This was so much fun!
If I had teachers or mentors like Kip Thorne in my youth, I’d have never had such a crippling fear of mathematics or the hard sciences.
I’d have never plagued by doubt and fear, that I was not smart enough or good enough.
I have just one note to share. This is Kip as he closes the book …
Every time I watch Interstellar and browse back through this book, I’m amazed at the enormous variety of science they contain. And the richness and beauty of that science.
More than anything, I’m moved by Interstellar’s underlying, optimistic message: We live in a universe governed by physical laws. By laws that we humans are capable of discovering, deciphering, mastering, and using to control our own fate. Even without bulk beings to help us, we humans are capable of dealing with most any catastrophe the universe may throw at us, and even those catastrophes we throw at ourselves—from climate change to biological and nuclear catastrophes.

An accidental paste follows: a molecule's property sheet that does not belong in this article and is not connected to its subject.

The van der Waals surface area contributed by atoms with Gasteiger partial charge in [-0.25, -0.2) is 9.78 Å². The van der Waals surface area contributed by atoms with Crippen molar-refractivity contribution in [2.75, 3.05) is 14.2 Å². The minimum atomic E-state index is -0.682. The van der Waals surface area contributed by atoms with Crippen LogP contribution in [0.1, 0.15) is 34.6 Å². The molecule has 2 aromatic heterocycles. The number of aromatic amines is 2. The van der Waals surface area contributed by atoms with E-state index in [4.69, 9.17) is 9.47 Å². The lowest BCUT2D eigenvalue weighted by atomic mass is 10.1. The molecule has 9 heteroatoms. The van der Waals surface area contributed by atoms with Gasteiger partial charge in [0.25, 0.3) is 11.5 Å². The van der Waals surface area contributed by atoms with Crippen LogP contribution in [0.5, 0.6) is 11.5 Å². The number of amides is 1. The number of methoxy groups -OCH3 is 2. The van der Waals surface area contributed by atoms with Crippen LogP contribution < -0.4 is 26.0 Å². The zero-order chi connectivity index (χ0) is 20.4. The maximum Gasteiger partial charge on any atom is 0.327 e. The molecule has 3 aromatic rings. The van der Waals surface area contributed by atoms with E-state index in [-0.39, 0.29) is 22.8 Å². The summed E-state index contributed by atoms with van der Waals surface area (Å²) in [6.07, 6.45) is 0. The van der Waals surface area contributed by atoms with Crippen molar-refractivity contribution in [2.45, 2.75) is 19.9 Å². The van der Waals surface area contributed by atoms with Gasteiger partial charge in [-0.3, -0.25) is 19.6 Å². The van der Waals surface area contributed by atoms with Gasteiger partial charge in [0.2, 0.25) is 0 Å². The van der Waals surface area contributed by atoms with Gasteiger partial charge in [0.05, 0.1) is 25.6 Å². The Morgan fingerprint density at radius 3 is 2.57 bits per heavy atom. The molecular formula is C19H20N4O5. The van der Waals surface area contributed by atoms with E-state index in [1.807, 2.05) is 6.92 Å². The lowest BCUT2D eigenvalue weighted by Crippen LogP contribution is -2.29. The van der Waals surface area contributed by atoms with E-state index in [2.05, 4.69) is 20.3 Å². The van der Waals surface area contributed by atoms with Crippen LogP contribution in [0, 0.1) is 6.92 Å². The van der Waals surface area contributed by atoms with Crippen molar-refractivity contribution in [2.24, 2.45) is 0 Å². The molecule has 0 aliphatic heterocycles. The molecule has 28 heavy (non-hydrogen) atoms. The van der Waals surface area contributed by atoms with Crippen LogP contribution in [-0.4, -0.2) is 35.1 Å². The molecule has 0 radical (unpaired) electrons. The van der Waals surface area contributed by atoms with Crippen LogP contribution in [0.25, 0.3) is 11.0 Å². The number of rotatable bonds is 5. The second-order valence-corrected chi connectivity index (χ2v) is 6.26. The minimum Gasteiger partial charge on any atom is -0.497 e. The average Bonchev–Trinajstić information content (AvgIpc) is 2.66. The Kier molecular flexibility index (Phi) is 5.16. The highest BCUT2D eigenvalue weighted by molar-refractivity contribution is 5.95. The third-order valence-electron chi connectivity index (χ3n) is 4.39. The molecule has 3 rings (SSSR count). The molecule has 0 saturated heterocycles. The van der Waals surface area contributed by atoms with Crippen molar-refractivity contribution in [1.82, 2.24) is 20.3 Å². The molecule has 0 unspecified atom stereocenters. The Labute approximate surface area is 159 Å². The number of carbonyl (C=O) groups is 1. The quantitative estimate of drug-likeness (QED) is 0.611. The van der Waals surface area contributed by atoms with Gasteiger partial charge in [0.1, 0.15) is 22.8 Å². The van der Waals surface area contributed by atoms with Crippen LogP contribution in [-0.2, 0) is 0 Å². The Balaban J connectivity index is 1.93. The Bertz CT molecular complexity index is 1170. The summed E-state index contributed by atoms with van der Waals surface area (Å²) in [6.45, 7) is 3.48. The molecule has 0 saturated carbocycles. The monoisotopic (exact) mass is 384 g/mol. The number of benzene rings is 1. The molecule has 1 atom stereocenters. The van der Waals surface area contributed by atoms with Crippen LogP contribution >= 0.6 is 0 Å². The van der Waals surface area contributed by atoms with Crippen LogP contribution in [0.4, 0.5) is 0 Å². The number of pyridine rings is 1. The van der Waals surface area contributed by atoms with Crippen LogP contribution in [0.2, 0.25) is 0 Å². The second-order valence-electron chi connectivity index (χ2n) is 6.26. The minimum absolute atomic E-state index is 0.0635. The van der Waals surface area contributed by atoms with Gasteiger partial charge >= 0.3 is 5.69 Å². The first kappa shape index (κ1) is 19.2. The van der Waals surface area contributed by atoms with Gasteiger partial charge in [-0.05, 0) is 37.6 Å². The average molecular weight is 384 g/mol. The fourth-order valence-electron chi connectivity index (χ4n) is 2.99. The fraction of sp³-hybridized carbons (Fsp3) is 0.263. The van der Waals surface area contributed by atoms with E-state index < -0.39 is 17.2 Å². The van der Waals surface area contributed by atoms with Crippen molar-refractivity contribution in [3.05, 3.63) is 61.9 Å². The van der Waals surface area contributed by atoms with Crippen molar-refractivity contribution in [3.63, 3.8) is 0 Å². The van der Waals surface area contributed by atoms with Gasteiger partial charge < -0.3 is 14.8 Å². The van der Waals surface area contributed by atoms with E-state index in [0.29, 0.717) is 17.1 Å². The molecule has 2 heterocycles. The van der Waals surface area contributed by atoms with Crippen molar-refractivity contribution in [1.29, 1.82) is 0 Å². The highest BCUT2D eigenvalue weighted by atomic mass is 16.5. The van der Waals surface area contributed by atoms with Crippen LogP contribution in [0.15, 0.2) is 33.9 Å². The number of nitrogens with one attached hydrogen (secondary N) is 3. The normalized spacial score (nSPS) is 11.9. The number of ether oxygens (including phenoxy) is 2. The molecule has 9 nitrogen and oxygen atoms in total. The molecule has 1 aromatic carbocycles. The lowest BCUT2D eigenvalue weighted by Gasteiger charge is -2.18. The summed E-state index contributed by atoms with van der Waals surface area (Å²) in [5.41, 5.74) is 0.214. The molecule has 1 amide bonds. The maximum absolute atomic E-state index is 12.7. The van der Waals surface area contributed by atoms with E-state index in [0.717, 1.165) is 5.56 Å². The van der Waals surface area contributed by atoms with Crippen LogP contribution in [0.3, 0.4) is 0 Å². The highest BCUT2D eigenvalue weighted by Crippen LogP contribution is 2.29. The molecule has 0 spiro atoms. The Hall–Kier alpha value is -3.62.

But doing so, controlling our own fate, requires that a large fraction of us understand and appreciate science: How it operates. What it teaches us about the universe, the Earth, and life. What it can achieve. What its limitations are, due to inadequate knowledge or technology. How those limitations may be overcome. How we transition from speculation to educated guess to truth. How extremely rare are revolutions in which our perceived truth changes, yet how very important.
I hope this book contributes to that understanding.